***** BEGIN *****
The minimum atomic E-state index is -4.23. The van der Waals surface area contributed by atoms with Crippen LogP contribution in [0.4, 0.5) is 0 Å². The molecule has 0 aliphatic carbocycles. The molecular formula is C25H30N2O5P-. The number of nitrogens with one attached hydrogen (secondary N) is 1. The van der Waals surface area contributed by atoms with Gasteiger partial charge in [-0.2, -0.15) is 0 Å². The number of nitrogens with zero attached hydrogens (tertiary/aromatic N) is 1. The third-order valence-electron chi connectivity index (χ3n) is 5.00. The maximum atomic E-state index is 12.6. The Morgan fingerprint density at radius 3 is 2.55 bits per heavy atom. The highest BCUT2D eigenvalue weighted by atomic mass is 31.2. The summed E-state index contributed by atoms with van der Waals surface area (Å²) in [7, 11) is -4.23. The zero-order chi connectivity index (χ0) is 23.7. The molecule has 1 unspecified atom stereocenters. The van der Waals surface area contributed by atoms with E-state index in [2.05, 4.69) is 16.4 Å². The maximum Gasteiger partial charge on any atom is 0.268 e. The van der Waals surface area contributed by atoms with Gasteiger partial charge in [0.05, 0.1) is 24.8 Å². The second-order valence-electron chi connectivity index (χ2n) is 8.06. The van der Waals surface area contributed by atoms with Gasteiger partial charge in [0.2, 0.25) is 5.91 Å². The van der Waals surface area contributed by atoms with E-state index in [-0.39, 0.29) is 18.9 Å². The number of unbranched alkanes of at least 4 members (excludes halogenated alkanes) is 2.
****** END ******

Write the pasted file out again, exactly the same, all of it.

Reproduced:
The minimum atomic E-state index is -4.23. The van der Waals surface area contributed by atoms with Crippen LogP contribution in [0.4, 0.5) is 0 Å². The molecule has 0 aliphatic carbocycles. The molecular formula is C25H30N2O5P-. The number of nitrogens with one attached hydrogen (secondary N) is 1. The van der Waals surface area contributed by atoms with Gasteiger partial charge in [-0.2, -0.15) is 0 Å². The number of nitrogens with zero attached hydrogens (tertiary/aromatic N) is 1. The third-order valence-electron chi connectivity index (χ3n) is 5.00. The maximum atomic E-state index is 12.6. The Morgan fingerprint density at radius 3 is 2.55 bits per heavy atom. The highest BCUT2D eigenvalue weighted by atomic mass is 31.2. The summed E-state index contributed by atoms with van der Waals surface area (Å²) in [7, 11) is -4.23. The zero-order chi connectivity index (χ0) is 23.7. The molecule has 1 unspecified atom stereocenters. The van der Waals surface area contributed by atoms with E-state index in [2.05, 4.69) is 16.4 Å². The maximum Gasteiger partial charge on any atom is 0.268 e. The van der Waals surface area contributed by atoms with Gasteiger partial charge in [0.05, 0.1) is 24.8 Å². The second-order valence-electron chi connectivity index (χ2n) is 8.06. The van der Waals surface area contributed by atoms with Gasteiger partial charge in [0.2, 0.25) is 5.91 Å². The van der Waals surface area contributed by atoms with E-state index in [-0.39, 0.29) is 18.9 Å². The number of unbranched alkanes of at least 4 members (excludes halogenated alkanes) is 2.